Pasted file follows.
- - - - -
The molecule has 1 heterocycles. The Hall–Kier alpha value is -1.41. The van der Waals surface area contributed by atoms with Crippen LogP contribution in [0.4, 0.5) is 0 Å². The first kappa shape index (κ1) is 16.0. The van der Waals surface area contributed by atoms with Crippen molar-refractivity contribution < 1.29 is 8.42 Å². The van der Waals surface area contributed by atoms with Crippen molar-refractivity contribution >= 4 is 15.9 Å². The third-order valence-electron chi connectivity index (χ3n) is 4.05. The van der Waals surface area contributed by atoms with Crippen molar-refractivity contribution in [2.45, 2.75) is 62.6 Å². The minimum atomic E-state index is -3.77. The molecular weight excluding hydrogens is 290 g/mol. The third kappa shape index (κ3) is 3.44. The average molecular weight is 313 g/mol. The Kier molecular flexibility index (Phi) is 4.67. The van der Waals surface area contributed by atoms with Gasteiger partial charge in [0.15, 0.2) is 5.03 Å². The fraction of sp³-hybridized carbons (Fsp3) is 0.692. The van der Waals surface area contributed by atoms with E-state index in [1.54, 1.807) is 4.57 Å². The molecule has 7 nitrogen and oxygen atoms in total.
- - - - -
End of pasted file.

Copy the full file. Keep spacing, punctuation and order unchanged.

The molecule has 1 heterocycles. The Hall–Kier alpha value is -1.41. The van der Waals surface area contributed by atoms with Crippen LogP contribution in [0.4, 0.5) is 0 Å². The first kappa shape index (κ1) is 16.0. The van der Waals surface area contributed by atoms with Crippen molar-refractivity contribution < 1.29 is 8.42 Å². The van der Waals surface area contributed by atoms with Crippen molar-refractivity contribution >= 4 is 15.9 Å². The third-order valence-electron chi connectivity index (χ3n) is 4.05. The van der Waals surface area contributed by atoms with Crippen molar-refractivity contribution in [2.45, 2.75) is 62.6 Å². The minimum atomic E-state index is -3.77. The molecular weight excluding hydrogens is 290 g/mol. The third kappa shape index (κ3) is 3.44. The average molecular weight is 313 g/mol. The Kier molecular flexibility index (Phi) is 4.67. The van der Waals surface area contributed by atoms with Gasteiger partial charge in [0.15, 0.2) is 5.03 Å². The fraction of sp³-hybridized carbons (Fsp3) is 0.692. The van der Waals surface area contributed by atoms with E-state index in [1.54, 1.807) is 4.57 Å². The molecule has 7 nitrogen and oxygen atoms in total.